To me, NMH’s biggest selling point is unlocking and expanding your true potential. There are a lot of open doors, and it’s up to you which to go through, and how many to go through.
Harene, Class of 2023
For Harene ’23, coming to Northfield Mount Hermon meant a widening of possibilities. Back home in Seoul, South Korea, she attended an international school. “When I came here,” she says, “my first impression was that there’s so much more freedom and space to express yourself. At my old school, everyone took the same classes, explored the same interests. But here, there are so many more options, and it’s easy to get more involved. It’s more dynamic, and you really get to hear new perspectives.”
Harene has definitely become involved – she’s president of the Economics Club, a Resident Leader, a Student Ambassador, a leader in the student Christian organization Breakaway, a violist in the orchestra, and an editor of the student newspaper, The Lamplighter.
She’s equally engaged in the classroom, which she credits to NMH’s approach to learning. “Classes are small. And teachers are more involved – I definitely took advantage of teachers’ office hours and their willingness to have conversations outside of class. I feel like I’m getting a deeper learning experience. I get to choose which classes to take and how intense to go.”
For Harene, math and science are a big focus. As a senior, she’s opted to do a capstone, an intensive independent project that allows students to investigate an interest that’s not in the curriculum. Her ambitious capstone, which allows her to delve into her interest in biomedical engineering, was in part inspired by pandemic mask-wearing. Masks, she notes, aren’t just powerful tools for preventing the spread of disease — they also can be used to detect the presence of infections and other health issues, through analysis of genetic material left on the mask by the wearer.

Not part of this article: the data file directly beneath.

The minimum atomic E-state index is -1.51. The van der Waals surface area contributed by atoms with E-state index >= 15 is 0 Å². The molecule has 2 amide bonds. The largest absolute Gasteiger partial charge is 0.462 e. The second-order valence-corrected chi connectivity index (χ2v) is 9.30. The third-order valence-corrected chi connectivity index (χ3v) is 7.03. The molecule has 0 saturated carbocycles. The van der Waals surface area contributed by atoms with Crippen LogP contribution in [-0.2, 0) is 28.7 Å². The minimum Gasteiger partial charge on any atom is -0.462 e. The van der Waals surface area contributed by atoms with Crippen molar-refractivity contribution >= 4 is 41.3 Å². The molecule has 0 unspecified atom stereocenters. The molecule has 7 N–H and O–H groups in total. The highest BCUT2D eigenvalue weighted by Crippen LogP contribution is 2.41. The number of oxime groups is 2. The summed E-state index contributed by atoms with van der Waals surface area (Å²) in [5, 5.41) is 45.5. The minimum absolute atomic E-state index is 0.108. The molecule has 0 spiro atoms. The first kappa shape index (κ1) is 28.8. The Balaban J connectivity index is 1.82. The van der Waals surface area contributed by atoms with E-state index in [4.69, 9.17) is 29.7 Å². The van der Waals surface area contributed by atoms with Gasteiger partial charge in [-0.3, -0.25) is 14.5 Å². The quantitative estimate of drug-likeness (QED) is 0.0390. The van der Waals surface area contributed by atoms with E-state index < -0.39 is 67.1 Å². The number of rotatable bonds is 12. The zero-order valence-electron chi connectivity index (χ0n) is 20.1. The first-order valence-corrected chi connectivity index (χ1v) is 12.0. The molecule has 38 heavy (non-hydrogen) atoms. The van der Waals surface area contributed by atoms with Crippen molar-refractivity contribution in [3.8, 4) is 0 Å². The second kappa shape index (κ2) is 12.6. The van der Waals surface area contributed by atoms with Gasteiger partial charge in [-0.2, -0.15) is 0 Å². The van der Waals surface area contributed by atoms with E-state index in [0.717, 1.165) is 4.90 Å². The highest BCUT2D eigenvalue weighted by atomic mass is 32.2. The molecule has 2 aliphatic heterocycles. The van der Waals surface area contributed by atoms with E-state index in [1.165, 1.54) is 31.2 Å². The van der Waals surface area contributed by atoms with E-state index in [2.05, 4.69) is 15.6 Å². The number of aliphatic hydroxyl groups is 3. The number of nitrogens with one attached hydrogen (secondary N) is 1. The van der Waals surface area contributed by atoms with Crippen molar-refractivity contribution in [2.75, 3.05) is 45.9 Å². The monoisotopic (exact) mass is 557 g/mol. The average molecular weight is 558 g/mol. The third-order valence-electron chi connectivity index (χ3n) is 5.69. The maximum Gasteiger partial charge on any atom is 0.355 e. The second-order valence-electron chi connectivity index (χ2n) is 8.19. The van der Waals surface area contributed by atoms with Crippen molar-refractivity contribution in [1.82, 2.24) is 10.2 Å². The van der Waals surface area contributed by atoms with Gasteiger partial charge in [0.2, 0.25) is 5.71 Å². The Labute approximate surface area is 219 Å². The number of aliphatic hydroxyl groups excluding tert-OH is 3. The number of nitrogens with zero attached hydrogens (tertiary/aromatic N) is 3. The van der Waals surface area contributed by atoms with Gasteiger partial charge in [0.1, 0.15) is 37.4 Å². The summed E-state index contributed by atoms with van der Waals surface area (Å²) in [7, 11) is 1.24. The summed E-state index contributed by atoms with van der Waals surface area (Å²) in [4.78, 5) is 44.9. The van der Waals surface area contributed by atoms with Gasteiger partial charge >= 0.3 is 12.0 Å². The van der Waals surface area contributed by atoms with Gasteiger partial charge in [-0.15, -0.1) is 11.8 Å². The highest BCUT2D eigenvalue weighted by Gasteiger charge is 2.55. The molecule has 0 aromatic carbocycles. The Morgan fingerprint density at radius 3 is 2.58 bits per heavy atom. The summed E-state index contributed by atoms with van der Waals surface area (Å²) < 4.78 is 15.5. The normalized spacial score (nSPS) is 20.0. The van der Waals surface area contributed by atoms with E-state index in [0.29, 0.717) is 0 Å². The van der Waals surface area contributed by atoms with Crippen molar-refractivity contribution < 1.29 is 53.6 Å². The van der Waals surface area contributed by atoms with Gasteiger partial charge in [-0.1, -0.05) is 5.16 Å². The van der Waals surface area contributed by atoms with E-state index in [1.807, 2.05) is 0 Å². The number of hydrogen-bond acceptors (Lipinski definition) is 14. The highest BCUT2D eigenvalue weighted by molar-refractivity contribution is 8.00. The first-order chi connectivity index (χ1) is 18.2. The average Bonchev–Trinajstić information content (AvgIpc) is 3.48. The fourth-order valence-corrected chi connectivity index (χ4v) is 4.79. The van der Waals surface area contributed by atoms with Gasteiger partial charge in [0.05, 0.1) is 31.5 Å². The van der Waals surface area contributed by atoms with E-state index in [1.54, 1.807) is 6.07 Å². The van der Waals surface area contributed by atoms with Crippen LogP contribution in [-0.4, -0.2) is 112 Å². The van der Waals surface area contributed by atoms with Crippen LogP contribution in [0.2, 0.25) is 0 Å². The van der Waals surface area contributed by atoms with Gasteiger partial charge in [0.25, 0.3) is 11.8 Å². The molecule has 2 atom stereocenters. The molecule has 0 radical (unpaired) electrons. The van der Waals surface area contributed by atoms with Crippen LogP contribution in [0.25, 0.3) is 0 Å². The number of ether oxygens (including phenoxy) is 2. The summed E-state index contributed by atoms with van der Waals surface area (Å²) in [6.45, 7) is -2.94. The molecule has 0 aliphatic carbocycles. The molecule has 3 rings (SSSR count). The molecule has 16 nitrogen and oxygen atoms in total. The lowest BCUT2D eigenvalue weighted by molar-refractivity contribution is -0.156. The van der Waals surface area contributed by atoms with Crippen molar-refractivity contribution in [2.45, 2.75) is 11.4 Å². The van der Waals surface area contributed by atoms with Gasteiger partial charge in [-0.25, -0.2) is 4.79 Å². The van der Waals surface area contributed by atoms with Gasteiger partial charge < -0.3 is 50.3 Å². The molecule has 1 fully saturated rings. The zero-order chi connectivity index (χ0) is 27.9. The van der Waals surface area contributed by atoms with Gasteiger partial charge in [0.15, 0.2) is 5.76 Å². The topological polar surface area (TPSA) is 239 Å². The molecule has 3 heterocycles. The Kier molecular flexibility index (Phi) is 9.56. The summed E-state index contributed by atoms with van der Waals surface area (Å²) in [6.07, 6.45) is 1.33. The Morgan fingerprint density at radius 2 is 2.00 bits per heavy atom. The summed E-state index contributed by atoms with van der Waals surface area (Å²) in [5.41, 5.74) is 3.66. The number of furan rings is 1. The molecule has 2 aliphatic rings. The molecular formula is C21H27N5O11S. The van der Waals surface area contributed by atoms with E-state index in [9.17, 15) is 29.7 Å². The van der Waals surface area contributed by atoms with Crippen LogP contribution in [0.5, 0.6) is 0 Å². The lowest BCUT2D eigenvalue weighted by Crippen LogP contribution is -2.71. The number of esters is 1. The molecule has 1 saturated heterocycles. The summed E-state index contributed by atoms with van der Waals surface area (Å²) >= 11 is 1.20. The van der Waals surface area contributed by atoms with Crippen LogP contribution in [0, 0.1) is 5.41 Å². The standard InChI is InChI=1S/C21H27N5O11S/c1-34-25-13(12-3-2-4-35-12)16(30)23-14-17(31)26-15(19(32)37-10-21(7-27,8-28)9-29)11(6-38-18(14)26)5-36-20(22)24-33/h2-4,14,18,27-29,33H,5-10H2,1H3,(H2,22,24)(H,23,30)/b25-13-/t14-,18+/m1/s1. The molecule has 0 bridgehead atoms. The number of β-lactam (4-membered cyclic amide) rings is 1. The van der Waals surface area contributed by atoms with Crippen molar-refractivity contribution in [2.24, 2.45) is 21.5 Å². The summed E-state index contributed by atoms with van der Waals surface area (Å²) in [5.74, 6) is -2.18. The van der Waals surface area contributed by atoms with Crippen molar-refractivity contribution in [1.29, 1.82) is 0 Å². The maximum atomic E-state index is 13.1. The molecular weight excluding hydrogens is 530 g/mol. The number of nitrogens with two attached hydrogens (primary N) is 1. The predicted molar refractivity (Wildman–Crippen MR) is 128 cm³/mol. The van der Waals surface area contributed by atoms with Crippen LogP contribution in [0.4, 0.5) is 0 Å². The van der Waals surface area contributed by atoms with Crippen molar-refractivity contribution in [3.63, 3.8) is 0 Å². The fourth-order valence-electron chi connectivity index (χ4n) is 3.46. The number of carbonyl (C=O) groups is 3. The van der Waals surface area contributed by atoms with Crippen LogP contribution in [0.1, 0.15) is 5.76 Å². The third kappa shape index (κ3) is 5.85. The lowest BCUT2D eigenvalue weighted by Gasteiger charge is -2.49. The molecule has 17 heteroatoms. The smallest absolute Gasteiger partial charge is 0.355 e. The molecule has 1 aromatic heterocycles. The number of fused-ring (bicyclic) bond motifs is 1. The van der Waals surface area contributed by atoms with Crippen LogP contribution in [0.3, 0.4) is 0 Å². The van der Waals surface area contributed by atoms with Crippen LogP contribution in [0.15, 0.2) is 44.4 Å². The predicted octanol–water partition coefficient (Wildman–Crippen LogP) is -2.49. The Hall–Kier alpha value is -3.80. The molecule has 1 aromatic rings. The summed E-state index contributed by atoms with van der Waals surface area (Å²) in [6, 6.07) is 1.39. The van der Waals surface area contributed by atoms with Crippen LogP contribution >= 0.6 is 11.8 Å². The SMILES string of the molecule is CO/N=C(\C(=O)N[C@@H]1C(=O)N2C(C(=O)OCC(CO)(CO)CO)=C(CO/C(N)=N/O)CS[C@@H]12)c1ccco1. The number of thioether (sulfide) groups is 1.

“DNA material in masks can be used for diagnostic purposes,” Harene says. “I wanted to look at more comprehensive ways to analyze that kind of material.” Her project investigates using a surface or patch made of engineered fabric to non-invasively collect biological information from a patient at home. “They would be connected to a comprehensive biomarker network – a database for genetic mutations or patterns – for diagnostic purposes,” she says. “The idea is to make it streamlined and convenient.” Harene’s capstone research will result in a simulation of a chip that interacts with the biomarker network database.
Her capstone, she adds, has benefitted from the support of a network of people on campus — a function of NMH’s close-knit community. “Everything is more cohesive and interactive,” she says. That connection, she’s realized, extends beyond campus. “In chamber orchestra last year, we played the Vespers concert [on campus] for students, faculty, and families, then went to New York and Boston and played it again.” Those performances, she notes, were opportunities for students to connect with alumni. “It was great to actually see how big our community was.
“To me, NMH’s biggest selling point is unlocking and expanding your true potential,” Harene says. “There are a lot of open doors, and it’s up to you which to go through, and how many to go through.”
Harene is working on a capstone project in biomedical engineering, exploring how genetic material on masks worn by patients can be examined for biomarkers that could diagnose medical issues.